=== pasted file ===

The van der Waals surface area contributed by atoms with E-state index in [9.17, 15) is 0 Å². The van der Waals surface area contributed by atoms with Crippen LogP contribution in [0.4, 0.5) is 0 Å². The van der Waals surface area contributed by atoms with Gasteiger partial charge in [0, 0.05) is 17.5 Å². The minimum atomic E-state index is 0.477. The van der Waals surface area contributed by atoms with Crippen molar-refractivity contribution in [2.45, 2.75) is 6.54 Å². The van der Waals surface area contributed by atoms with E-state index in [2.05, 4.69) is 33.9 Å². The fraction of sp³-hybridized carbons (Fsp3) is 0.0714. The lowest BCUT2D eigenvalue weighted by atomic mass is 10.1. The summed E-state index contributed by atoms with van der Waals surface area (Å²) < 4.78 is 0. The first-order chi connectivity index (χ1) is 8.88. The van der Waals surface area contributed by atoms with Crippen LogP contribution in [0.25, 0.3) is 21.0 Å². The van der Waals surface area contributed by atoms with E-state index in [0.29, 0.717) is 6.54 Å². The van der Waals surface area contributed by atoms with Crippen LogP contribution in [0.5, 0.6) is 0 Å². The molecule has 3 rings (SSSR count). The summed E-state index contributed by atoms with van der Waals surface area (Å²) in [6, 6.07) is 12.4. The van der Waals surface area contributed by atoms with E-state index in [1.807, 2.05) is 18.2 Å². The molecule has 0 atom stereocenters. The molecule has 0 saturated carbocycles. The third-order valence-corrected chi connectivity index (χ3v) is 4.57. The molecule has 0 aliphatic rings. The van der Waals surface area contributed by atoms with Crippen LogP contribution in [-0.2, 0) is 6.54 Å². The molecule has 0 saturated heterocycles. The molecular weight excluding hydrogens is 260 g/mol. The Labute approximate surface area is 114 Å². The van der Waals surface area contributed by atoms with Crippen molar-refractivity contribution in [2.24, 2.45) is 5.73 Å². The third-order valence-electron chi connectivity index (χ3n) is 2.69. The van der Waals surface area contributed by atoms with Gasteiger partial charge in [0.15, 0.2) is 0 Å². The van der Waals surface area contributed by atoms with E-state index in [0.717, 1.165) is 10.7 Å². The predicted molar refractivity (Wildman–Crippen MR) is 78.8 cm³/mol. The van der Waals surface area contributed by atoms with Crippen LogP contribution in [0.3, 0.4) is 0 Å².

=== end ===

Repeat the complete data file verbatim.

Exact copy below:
The van der Waals surface area contributed by atoms with E-state index in [9.17, 15) is 0 Å². The van der Waals surface area contributed by atoms with Crippen LogP contribution in [0.4, 0.5) is 0 Å². The van der Waals surface area contributed by atoms with Gasteiger partial charge in [0, 0.05) is 17.5 Å². The minimum atomic E-state index is 0.477. The van der Waals surface area contributed by atoms with Crippen molar-refractivity contribution in [2.45, 2.75) is 6.54 Å². The van der Waals surface area contributed by atoms with E-state index in [2.05, 4.69) is 33.9 Å². The fraction of sp³-hybridized carbons (Fsp3) is 0.0714. The lowest BCUT2D eigenvalue weighted by atomic mass is 10.1. The summed E-state index contributed by atoms with van der Waals surface area (Å²) < 4.78 is 0. The first-order chi connectivity index (χ1) is 8.88. The van der Waals surface area contributed by atoms with Crippen LogP contribution in [0.25, 0.3) is 21.0 Å². The van der Waals surface area contributed by atoms with E-state index in [0.29, 0.717) is 6.54 Å². The van der Waals surface area contributed by atoms with Crippen LogP contribution in [0.5, 0.6) is 0 Å². The molecule has 3 rings (SSSR count). The summed E-state index contributed by atoms with van der Waals surface area (Å²) in [6, 6.07) is 12.4. The van der Waals surface area contributed by atoms with E-state index in [1.807, 2.05) is 18.2 Å². The molecule has 0 atom stereocenters. The molecule has 0 saturated carbocycles. The third-order valence-corrected chi connectivity index (χ3v) is 4.57. The molecule has 0 aliphatic rings. The van der Waals surface area contributed by atoms with Crippen LogP contribution in [-0.2, 0) is 6.54 Å². The molecule has 0 saturated heterocycles. The molecular weight excluding hydrogens is 260 g/mol. The Labute approximate surface area is 114 Å². The van der Waals surface area contributed by atoms with Crippen molar-refractivity contribution in [2.24, 2.45) is 5.73 Å². The third-order valence-electron chi connectivity index (χ3n) is 2.69. The van der Waals surface area contributed by atoms with Gasteiger partial charge in [0.15, 0.2) is 0 Å². The van der Waals surface area contributed by atoms with E-state index in [0.717, 1.165) is 10.7 Å². The predicted molar refractivity (Wildman–Crippen MR) is 78.8 cm³/mol. The van der Waals surface area contributed by atoms with Crippen LogP contribution in [0.3, 0.4) is 0 Å².